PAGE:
Summer has drawn to a close, and so too have our annual internships. Each year Wolfram welcomes a new group of interns to work on an exciting array of projects ranging all the way from Bell polynomials to food science. It was a season for learning, growth, and making strides across disciplinary and academic divides. The Wolfram interns are an invaluable part of our team, and they couldn’t wait to tell us all about their time here. Here are just a few examples of the work that was done. More »
Ever wondered what someone with an IQ higher than Einstein’s and a penchant for hacking into NASA might be capable of? If so, you’re in luck. CBS will air the pilot for its brand new series Scorpion, and Wolfram|Alpha will be live-tweeting it this Monday, September 22, at 9/8c. This highly anticipated premiere, starring Elyes Gabel and Katharine McPhee, kicks off a thrilling action drama about a group of super-geniuses brought together by Walter O’Brien to act as the last line of defense in a series of complex threats arising in the modern world. The Scorpion team are taking the next step in proving that the contemporary superhero’s best accessory isn’t a cape, but a laptop. More »
It’s been many years in the making, and today I’m excited to announce the launch of Mathematica Online: a version of Mathematica that operates completely in the cloud—and is accessible just through any modern web browser.
In the past, using Mathematica has always involved first installing software on your computer. But as of today that’s no longer true. Instead, all you have to do is point a web browser at Mathematica Online, then log in, and immediately you can start to use Mathematica—with zero configuration.
Here’s what it looks like:
Photography by Tracy Howl and Paul Clarke
Has our newfound massive availability of data improved decisions and lead to better democracy around the world? Most would say, “It’s highly questionable.”
Conrad Wolfram’s TEDx UK Parliament talk poses this question and explains how computation can be key to the answer, bridging the divide between availability and practical accessibility of data, individualized answers, and the democratization of new knowledge generation. This transformation will be critical not only to government efficiency and business effectiveness—but will fundamentally affect education, society, and democracy as a whole.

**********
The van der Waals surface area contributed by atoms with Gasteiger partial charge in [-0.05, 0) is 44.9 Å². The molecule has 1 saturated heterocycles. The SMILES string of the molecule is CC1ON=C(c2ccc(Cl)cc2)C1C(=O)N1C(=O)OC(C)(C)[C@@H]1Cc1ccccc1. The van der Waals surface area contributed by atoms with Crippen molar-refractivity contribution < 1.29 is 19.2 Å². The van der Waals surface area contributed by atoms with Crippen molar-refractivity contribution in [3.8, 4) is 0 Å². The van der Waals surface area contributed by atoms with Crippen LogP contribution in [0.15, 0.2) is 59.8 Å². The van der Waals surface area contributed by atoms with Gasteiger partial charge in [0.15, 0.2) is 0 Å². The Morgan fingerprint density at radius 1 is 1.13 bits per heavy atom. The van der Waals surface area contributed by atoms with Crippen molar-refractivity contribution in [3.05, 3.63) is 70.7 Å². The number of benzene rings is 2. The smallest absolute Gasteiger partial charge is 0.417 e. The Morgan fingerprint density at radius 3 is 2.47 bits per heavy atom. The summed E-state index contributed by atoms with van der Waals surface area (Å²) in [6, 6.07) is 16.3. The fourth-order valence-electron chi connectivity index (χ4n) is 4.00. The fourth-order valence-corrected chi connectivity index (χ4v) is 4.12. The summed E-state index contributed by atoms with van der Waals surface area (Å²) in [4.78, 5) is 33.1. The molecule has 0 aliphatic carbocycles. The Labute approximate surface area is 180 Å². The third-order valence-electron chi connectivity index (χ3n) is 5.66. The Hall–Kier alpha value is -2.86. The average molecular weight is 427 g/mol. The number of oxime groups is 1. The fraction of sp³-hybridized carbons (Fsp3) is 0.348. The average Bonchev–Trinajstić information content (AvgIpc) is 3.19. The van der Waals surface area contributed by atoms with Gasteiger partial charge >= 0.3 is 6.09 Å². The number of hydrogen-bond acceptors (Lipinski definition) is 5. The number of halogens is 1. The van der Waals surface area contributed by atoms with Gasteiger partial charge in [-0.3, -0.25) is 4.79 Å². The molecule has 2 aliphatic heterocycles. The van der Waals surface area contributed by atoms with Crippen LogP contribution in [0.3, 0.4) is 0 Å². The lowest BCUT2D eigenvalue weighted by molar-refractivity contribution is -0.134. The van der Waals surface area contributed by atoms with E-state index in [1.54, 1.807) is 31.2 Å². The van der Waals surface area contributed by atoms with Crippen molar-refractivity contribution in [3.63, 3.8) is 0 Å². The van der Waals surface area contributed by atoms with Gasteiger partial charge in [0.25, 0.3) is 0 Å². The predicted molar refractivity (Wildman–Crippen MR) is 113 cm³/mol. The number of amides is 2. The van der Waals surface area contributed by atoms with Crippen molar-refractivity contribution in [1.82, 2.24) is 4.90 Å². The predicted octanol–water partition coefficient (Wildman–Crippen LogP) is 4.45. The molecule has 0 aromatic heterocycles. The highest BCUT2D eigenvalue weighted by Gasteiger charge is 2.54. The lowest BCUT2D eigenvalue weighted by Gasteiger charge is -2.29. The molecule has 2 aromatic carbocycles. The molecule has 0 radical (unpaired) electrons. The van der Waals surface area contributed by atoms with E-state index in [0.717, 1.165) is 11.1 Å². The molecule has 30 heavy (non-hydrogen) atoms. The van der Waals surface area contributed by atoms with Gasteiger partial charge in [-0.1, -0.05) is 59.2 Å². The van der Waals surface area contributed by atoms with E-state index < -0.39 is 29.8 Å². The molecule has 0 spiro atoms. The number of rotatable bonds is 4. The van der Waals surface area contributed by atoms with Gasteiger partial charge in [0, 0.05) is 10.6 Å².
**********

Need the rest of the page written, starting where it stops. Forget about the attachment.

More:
Wolfram|Alpha and Mathematica 10 demos feature throughout—including a live Wolfram Language generated tweet.
Spring has officially sprung in the Northern Hemisphere, which means two things right about now: 1) for most schools and students, spring break will be starting within the next few weeks, and 2) summer is right around the corner. Looking for a rewarding way to spend yours? Suggest a topic area you think Wolfram|Alpha should cover—on a subject relevant to a broad audience—and we just might invite you to work on it as a summer intern. More »
Happy New Year! What are your resolutions for 2014? Here’s one of ours: to make sure the rest of your academic year is the best and most successful that it can be. Why? Because you’re awesome and you deserve it! More »
Connected devices are central to our long-term strategy of injecting sophisticated computation and knowledge into everything. With the Wolfram Language we now have a way to describe and compute about things in the world. Connected devices are what we need to measure and interface with those things. More »
Even our biggest Wolfram|Alpha fans may have missed some of the stories we’ve shared this year—but here’s your chance to catch up! Without further ado, our 10 most popular Wolfram|Alpha Blog posts from 2013 More »
If you’re a big music fan (and who isn’t?), you’ve probably been carrying around a lot of the lyrics to your favorite songs and albums in your head. It’s unlikely that you get the chance to show off that expertise very often, though–but now’s your chance! Cash in your music knowledge for cool Wolfram prizes in the Alpha Albums contest. More »
‘Tis the season to inspire your loved ones to unleash their inner computational genius! Get ahead of your holiday shopping with these holiday promotions from Wolfram|Alpha More »